The proponents of FLOSS are well-versed when it comes to spreading FUD.

  28. ram says:

    Just about every corporate I know is using OpenOffice/LibreOffice.

    Virtually all local government offices in Australia also use OpenOffice/LibreOffice

  29. dougman says:

    Unrelated topic, but just caught this. Seems M$ is cancelling TechNet.

    Why would anyone want to invest time and money into a sinking ship?

  30. dougman says:

    I work in many different environments, and use ODF and PDF exclusively. If someone complains, then they get directed to download a copy LibreOffice as well. It’s free, don’t be hating.

    M$ Office will open ODT nowadays and is NOT essential for business. One does not NEED M$ to run a business, anyone that tells you that makes money from Windows and wants to keep the gravy train going.

    GChristie, sounds to me, to be a typical M$ troll. Oh yes, these M$ MVP’s preach the heaven that M$ is THE standard. However, when cornered and asked, “What standard are you referring and to whose criteria?…ISO??…” they basically shut down and attack you.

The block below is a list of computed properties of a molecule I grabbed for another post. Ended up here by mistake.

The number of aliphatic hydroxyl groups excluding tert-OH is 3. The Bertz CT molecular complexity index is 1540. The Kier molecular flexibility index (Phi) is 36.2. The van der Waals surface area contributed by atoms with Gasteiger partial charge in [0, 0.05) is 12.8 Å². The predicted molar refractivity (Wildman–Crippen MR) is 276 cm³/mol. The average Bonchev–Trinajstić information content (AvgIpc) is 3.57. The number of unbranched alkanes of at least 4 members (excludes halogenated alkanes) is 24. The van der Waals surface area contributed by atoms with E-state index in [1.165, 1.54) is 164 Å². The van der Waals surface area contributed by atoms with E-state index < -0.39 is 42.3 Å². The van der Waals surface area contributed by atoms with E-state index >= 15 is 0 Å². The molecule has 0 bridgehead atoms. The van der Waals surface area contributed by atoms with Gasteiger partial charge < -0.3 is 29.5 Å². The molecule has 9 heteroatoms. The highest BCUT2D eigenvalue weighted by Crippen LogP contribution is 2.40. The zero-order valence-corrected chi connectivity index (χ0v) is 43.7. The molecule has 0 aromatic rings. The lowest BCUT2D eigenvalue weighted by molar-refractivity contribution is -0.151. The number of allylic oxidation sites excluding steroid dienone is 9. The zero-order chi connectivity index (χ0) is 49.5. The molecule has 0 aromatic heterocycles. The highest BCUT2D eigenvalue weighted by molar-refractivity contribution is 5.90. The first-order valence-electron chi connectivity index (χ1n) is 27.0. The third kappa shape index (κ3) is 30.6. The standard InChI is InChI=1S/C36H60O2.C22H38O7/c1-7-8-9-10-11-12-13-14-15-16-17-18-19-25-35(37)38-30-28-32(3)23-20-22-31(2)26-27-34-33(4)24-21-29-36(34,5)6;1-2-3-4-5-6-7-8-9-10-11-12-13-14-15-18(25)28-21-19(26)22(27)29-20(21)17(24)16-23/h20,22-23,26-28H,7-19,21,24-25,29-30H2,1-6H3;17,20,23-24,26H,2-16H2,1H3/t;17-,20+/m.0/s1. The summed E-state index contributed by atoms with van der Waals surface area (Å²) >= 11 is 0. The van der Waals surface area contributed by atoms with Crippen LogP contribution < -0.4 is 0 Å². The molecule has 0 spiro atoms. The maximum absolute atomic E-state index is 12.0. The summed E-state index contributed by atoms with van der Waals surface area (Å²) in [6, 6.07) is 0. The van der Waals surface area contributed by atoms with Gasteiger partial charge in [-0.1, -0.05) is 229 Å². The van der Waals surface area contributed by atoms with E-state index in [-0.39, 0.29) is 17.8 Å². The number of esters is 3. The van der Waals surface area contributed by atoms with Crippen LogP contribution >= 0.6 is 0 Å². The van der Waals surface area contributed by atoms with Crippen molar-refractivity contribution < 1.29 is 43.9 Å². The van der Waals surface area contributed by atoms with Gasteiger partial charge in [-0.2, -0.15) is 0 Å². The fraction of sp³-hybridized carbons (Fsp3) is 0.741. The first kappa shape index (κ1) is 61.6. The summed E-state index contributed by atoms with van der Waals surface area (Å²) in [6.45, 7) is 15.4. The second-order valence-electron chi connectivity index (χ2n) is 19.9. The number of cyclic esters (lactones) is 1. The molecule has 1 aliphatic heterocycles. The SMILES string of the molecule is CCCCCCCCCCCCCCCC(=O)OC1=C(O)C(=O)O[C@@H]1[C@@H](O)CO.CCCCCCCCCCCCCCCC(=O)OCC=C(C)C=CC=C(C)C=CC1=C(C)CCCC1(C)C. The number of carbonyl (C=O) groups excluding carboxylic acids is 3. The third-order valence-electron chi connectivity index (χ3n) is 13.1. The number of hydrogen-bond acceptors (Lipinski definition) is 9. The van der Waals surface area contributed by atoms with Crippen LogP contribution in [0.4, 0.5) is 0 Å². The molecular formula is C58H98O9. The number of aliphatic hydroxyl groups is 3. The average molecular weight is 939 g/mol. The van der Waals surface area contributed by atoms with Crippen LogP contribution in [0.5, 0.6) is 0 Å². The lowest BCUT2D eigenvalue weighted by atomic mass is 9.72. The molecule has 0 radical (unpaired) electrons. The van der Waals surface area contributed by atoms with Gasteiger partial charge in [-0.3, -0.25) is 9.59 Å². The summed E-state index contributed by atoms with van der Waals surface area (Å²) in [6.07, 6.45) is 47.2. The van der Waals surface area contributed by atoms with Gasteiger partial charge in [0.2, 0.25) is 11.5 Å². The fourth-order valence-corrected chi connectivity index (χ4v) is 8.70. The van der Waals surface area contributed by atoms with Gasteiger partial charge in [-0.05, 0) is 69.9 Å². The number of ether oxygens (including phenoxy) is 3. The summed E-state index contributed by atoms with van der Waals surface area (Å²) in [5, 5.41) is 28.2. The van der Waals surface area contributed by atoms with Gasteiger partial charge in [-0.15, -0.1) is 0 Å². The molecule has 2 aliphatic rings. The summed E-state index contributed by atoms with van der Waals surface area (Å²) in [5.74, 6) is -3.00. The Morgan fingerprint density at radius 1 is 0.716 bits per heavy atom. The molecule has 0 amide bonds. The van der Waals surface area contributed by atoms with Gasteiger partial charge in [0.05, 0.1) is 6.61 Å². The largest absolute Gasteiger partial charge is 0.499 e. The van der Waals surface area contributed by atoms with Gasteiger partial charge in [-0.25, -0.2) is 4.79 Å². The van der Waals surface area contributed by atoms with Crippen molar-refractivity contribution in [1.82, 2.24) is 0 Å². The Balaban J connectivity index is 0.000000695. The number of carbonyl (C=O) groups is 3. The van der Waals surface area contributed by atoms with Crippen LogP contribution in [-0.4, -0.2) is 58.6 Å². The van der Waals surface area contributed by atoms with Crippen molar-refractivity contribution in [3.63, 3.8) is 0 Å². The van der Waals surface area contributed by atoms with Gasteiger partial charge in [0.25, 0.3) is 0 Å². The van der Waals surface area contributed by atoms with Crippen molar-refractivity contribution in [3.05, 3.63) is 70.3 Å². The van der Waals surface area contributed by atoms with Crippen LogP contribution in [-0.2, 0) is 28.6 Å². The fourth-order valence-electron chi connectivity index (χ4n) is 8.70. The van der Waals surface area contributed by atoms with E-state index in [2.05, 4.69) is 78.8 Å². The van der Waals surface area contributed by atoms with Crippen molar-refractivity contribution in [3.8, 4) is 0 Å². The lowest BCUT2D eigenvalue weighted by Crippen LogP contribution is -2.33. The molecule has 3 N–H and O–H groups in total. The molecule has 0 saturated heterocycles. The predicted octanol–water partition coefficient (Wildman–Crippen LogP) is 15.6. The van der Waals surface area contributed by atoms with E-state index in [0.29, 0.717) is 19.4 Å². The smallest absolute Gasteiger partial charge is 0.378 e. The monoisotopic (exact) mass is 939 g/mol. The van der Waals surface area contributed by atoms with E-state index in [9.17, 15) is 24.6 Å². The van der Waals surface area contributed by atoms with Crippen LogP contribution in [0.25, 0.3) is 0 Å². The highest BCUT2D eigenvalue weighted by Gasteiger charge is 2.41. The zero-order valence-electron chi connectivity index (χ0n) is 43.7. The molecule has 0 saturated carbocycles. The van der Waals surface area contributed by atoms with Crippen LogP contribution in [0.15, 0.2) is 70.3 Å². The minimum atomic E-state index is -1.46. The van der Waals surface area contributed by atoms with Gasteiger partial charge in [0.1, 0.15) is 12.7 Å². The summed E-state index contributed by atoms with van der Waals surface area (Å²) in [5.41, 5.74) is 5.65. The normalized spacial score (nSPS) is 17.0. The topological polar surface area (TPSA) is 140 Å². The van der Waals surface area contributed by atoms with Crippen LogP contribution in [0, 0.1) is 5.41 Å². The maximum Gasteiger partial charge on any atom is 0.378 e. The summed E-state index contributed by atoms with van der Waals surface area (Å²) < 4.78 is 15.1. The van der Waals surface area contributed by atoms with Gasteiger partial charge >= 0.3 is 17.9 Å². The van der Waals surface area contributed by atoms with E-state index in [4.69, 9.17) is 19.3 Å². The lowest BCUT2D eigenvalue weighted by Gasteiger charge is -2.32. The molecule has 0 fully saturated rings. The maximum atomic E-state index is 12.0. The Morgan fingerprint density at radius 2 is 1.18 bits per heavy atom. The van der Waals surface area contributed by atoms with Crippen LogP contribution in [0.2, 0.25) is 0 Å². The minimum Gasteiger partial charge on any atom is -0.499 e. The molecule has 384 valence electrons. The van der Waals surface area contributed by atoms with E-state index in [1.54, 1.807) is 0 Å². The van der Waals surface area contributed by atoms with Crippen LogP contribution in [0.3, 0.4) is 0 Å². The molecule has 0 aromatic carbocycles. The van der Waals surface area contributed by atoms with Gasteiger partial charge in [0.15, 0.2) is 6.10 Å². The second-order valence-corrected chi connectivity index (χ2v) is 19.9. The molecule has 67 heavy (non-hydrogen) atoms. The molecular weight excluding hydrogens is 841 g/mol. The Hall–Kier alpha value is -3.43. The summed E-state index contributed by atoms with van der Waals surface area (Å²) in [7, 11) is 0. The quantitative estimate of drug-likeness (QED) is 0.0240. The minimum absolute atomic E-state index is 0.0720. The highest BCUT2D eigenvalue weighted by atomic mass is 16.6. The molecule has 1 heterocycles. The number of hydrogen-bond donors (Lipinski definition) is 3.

I have heard that very same thing said about Internet Exploiter”, the line used was “It is the corporate industry standard”. Oh really????.. and what ‘corporate industry standard’ are you referring??….SILENCE.

    See most M$ trolls preach a mantra, that only benefits them, M$ and neglects the customers in many ways.

    In other related news, it seems Google Chrome will be able to edit docx/xlsx files in the near future. I love using Chrome to view PDF’s and one can see Google’s strategy which makes perfect sense, as their goal with Chromebooks is long-term, and not near-sighted like M$ products.

    Chromebooks, coming to a home near you. 🙂